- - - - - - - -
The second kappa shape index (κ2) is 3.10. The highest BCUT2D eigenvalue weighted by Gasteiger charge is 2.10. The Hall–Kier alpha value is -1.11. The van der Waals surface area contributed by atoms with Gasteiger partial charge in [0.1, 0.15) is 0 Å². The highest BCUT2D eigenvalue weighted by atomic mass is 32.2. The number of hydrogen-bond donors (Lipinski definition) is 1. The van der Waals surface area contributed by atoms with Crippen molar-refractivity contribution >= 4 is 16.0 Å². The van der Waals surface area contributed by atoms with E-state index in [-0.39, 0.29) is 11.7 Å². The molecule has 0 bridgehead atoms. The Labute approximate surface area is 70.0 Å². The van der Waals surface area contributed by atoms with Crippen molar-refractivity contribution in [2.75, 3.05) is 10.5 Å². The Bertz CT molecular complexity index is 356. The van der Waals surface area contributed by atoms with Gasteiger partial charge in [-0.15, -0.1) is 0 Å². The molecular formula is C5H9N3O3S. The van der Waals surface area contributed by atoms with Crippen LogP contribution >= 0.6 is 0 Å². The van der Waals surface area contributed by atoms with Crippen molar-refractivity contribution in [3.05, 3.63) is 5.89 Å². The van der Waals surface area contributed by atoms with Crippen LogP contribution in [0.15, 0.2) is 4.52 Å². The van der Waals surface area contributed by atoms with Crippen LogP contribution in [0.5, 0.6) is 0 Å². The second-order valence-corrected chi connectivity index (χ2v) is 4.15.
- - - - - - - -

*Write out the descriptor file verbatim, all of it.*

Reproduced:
The second kappa shape index (κ2) is 3.10. The highest BCUT2D eigenvalue weighted by Gasteiger charge is 2.10. The Hall–Kier alpha value is -1.11. The van der Waals surface area contributed by atoms with Gasteiger partial charge in [0.1, 0.15) is 0 Å². The highest BCUT2D eigenvalue weighted by atomic mass is 32.2. The number of hydrogen-bond donors (Lipinski definition) is 1. The van der Waals surface area contributed by atoms with Crippen molar-refractivity contribution >= 4 is 16.0 Å². The van der Waals surface area contributed by atoms with E-state index in [-0.39, 0.29) is 11.7 Å². The molecule has 0 bridgehead atoms. The Labute approximate surface area is 70.0 Å². The van der Waals surface area contributed by atoms with Crippen molar-refractivity contribution in [2.75, 3.05) is 10.5 Å². The Bertz CT molecular complexity index is 356. The van der Waals surface area contributed by atoms with Gasteiger partial charge in [-0.15, -0.1) is 0 Å². The molecular formula is C5H9N3O3S. The van der Waals surface area contributed by atoms with Crippen LogP contribution >= 0.6 is 0 Å². The van der Waals surface area contributed by atoms with Crippen molar-refractivity contribution in [3.05, 3.63) is 5.89 Å². The van der Waals surface area contributed by atoms with Crippen LogP contribution in [0.15, 0.2) is 4.52 Å². The van der Waals surface area contributed by atoms with Crippen LogP contribution in [0.5, 0.6) is 0 Å². The second-order valence-corrected chi connectivity index (χ2v) is 4.15.